Peter meets his Waterloo

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It may have been all of 200 years ago, but the Battle of Waterloo is anything but a dusty and distant memory, according to Peter Snow.

And at the end of this month, on Sunday, June 28, the famous broadcaster and journalist will be in the Borders to narrate a unique re-enactment of the battle, featuring over 300 Borders horses and riders.

Penielheugh 200 will see the famous 150-foot monument, erected to celebrate the Duke of Wellington’s victory over Napoleon at Waterloo in 1815, used as the setting for the unique commemoration of the 200th anniversary of the battle.

As well as Mr Snow as narrator, Borders Olympic equestrian hero, Ian Stark, will play the part of the Duke of Wellington.

The remarkable tower, located near Jedburgh and variously called the Waterloo Monument or Wellington’s Pillar, was erected by the 6th Marquis of Lothian to commemorate Wellington’s victory.

It is believed to be the most significant monument to the Battle of Waterloo in Scotland.

The current Duke of Wellington will be amongst the crowds at the event, which also features pipe and marching bands, fireworks, music and an array of local food stands and craft stalls.

Spectators will also be entertained by horses and soldiers from the Royal Scots Dragoon Guards, whose predecessor regiment, the Scots Greys, were famed for their bravery at Waterloo.

The Scots Greys were one of four Scottish regiments to play a significant role in the Battle. The Coldstream Guards, the Scots Guards and the 79th Highlanders also featured prominently.

Mr Snow, who is also making an appearance at this year’s Brewin Dolphin Book Festival to discuss his new work, The Battle of Waterloo Experience, which he co-authored with his son and fellow military historian and broadcaster, Dan Snow, said he is looking forward to the battle event.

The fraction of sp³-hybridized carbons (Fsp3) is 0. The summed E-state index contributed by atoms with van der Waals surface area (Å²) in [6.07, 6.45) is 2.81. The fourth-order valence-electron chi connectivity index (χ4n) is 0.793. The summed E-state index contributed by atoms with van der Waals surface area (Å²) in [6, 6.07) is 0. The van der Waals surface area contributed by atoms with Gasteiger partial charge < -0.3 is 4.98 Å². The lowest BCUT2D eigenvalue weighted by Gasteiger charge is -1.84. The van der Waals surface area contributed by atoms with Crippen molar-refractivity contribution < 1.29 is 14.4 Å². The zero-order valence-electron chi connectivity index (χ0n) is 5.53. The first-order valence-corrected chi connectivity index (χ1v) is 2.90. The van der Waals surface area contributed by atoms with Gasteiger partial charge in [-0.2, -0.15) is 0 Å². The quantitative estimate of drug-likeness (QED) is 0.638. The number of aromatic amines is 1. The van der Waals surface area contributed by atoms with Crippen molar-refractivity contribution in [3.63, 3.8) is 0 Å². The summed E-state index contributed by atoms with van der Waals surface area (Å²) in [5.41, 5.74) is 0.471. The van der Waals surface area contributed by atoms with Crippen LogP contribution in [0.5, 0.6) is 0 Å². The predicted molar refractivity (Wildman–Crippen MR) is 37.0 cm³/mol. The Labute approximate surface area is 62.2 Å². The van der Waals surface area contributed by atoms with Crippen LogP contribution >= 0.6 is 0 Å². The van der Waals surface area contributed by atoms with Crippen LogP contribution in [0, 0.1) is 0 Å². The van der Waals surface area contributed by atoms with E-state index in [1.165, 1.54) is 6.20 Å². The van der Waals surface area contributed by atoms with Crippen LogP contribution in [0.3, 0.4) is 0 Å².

“I think it will be very exciting. I’ve never been to the Penielheugh Monument before and have been fascinated by the story that the surrounding woodlands were once laid out in the formation of Wellington’s troops at Waterloo,” Mr Snow told us.

And he says Wellington’s victory remains hugely significant two centuries later: “What happened is still very relevant today. It was the last time that a huge alliance of European powers arraigned themselves against a common foe prior to 1914 and, in effect, ushered in 99 years of peace.

“It was a defining moment for the map of Europe and saw a carve-up of that map, much as it was after the First and Second World Wars.”

And Mr Snow says he regards Wellington as Britain’s greatest-ever soldier, surpassing even those who led Britain’s fightback against Hitler and the Nazis.

“I think we still owe Wellington, and Nelson, a great debt. Nelson cleared the seas so that Wellington was able to purse his Peninsular campaign without the fear of having his sea supply lines disrupted.

“And while I admire Nelson greatly, I would say Wellington has been the greatest soldier Britain has ever had.”

Michael Kerr, 13th Marquis of Lothian, is also looking forward to this month’s re-enactment: “The Battle of Waterloo was a truly significant moment in our history that led to peace in Europe after many years of conflict and hardship across the continent.

“Hundreds of Scots were involved in the battle and we believe it is right to remember their outstanding bravery and sacrifice.

“My ancestor and his tenants erected the Waterloo monument at Penielheugh shortly after the battle.

“Today, many people will be familiar with it but perhaps few recognise its true significance. I’m therefore delighted that we are commemorating the battle through an event that will provide a real spectacle for people from the Borders and beyond.”

Penielheugh 200 is being organised by Lothian Estates and a committee of local people, and is being supported by sponsors including businessman and military history enthusiast, Lord Ashcroft.

Penielheugh is located at Monteviot, just off the A68 near Jedburgh. The event starts at 12noon, with the main battle re-enactments taking place at around 2.45pm.